But the advice didn’t stop there as the ambassador went on to offer an opinion on the strength of the arguments that Meng could advance in these proceedings. He set out that Meng’s lawyers could argue that the process has been politicized by President Trump’s involvement. It is passing strange that McCallum would criticise Trump’s politicization of the process while he, himself politicizes the process. According to McCallum the defence could raise the issue of extraterritoriality and finally the matter that Canada has not signed on to impose sanctions against Iran as the U.S. has done. In other words what may be a crime in the U.S. is not a crime in Canada.

    Asked yesterday morning about McCallum’s intervention, Prime Minister Trudeau clung to the mantra that Canada is a rule of law country with an independent judiciary and Ms. Meng would be able to raise whatever defences she wished before the courts.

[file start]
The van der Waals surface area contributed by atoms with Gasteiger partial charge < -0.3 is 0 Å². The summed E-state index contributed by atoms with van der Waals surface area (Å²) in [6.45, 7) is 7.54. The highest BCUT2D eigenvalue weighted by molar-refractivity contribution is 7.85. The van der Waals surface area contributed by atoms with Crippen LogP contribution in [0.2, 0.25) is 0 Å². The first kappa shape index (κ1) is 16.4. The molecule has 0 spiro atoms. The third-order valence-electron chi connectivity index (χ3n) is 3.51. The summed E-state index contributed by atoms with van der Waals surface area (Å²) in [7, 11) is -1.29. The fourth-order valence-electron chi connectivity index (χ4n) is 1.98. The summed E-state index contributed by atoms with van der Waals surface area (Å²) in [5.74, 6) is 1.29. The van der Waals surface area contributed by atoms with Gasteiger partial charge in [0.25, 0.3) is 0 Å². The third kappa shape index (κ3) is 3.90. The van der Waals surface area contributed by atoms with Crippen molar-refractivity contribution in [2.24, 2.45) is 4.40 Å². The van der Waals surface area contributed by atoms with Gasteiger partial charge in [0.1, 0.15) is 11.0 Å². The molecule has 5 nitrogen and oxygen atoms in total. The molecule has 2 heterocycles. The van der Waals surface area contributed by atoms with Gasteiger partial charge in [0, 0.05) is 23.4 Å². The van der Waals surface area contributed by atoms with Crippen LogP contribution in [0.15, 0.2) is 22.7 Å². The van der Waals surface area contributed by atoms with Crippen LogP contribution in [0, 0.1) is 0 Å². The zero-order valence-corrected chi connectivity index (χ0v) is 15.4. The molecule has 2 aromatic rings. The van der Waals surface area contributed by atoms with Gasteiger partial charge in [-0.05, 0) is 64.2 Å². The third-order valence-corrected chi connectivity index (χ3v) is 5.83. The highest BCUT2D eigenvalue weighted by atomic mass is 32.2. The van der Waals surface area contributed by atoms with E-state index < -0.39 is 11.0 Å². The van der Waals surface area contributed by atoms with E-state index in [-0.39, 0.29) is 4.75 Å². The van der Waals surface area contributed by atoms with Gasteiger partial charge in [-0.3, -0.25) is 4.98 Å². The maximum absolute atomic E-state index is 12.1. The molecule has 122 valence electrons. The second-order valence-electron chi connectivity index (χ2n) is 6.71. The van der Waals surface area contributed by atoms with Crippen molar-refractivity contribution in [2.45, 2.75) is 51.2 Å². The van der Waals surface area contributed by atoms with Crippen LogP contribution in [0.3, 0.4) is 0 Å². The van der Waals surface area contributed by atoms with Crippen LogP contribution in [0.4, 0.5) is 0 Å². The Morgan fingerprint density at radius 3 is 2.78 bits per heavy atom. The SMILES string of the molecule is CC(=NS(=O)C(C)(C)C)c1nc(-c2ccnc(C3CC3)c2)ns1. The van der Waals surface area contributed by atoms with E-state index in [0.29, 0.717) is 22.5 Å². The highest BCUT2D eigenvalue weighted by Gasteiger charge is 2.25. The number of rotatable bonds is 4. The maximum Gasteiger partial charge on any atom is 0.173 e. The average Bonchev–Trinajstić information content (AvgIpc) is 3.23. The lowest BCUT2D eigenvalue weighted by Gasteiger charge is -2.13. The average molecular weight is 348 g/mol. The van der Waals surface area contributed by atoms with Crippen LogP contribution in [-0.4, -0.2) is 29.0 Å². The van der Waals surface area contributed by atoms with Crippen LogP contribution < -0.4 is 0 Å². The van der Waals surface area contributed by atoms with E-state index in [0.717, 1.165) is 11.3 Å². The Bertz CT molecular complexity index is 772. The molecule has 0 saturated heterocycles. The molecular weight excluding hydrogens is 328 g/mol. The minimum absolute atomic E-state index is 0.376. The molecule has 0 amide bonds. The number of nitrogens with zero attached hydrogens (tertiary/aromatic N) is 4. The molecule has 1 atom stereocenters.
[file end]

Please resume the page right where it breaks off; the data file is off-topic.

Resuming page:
The CBC’s Chris Hall in a piece published yesterday on this matter quotes Canada’s former ambassador to China, David Mulroney as saying “you would think that he [McCallum]would be particularly careful to avoid any suggestion that he has a continuing political role.” He went on to say that McCallum’s statement “undercut the important message that the government has been trying to deliver about our commitment to due process and rule of law.”

    Last evening Andrew Coyne wrote “at one stroke, McCallum has put in doubt the government’s assertion that judicial decisions in Canada are based on the rule of law, not the decisions of the rulers.” He also stated that “presumably the ambassador to China from Canada speaks for the government of Canada in China.”